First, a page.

No - at least not without an experienced lawyer representing you or without knowing your rights.
Remember, insurance adjusters work for the insurance companies and their job is to limit and even deny benefits - they want to reduce the amount of money the insurance company has to pay you. So they WILL use the recorded statement against you if it is inconsistent in any way. You can tell the adjuster the same situation ten times but if there’s something slightly different about how you explain the situation on the tenth time, the adjuster can and will use that against you.
Plus, you may not know the answers to several questions about your medical condition, and those should be addressed to your doctor, but most people want to be helpful in an interview situation, so they guess or do their best to answer questions they really don't know the answer to. Another problem is preparation - how many times have you had a conversation or been asked a question and later wish you had said something or answered differently? We all do that - it's natural that the best answer will come to you after you've had time to consider it, not in the heat of the moment.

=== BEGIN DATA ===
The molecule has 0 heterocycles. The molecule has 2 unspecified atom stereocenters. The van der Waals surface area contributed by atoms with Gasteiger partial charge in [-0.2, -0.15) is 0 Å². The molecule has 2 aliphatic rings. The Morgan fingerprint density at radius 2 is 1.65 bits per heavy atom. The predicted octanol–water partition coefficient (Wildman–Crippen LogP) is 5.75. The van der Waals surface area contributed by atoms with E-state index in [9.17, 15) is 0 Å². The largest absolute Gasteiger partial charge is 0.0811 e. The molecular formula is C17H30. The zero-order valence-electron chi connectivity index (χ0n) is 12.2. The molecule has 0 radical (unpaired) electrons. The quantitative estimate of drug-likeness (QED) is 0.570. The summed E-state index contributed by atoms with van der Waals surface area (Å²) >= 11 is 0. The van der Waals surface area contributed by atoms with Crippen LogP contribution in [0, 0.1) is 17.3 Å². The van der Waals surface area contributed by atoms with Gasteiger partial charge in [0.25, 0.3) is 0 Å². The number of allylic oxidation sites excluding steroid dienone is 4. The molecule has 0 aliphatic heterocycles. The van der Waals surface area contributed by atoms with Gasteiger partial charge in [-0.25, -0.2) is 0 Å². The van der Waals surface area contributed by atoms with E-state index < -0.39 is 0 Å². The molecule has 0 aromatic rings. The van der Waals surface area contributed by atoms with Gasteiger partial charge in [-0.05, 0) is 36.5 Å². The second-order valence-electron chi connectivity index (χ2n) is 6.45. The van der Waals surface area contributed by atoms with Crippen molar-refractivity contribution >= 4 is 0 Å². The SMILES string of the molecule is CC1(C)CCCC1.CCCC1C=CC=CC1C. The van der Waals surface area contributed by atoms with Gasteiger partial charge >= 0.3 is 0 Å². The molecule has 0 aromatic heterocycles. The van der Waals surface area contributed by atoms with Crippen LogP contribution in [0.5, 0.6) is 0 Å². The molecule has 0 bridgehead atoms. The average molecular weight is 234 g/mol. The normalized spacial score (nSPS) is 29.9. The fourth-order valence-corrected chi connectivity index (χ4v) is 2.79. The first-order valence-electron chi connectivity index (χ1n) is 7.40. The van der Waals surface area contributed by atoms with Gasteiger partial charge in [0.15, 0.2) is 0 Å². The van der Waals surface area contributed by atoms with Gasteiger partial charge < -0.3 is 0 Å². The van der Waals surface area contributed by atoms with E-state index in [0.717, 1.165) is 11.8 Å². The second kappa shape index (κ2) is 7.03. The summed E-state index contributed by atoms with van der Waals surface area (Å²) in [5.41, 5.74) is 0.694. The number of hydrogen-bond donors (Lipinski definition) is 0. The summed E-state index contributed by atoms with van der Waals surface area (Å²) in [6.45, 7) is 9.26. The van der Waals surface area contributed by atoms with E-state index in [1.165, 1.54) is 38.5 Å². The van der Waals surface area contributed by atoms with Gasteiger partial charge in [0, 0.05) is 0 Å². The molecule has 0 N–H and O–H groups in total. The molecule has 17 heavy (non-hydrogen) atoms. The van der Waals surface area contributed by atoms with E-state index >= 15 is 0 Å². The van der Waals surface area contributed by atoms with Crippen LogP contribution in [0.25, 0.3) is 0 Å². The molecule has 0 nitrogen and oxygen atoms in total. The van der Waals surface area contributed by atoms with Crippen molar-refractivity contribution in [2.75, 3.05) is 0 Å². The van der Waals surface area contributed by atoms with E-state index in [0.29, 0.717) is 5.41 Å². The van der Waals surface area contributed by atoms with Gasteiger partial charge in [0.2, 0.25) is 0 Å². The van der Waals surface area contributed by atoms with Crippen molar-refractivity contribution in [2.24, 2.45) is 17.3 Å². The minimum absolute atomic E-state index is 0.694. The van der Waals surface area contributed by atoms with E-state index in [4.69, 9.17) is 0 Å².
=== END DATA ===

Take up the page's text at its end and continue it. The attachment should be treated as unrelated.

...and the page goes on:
This has nothing to do with whether your claim is legitimate and your injury or medical condition prevents you from working - it's about how you best present the evidence, according to the specific language of your long term disability insurance policy, to the disability insurance company. They are the ones making the initial decision on whether you qualify for long term disability benefits and deciding your appeal if your claim is denied or your long term disability benefits are terminated.
We have a process for analyzing and presenting the evidence for you on appeal and part of that evidence would be an interview of you and transcription of your story - and there are reasons why it has to be done right at that stage of your claim - most of all, you don't get a "second chance" to add evidence to your appeal later.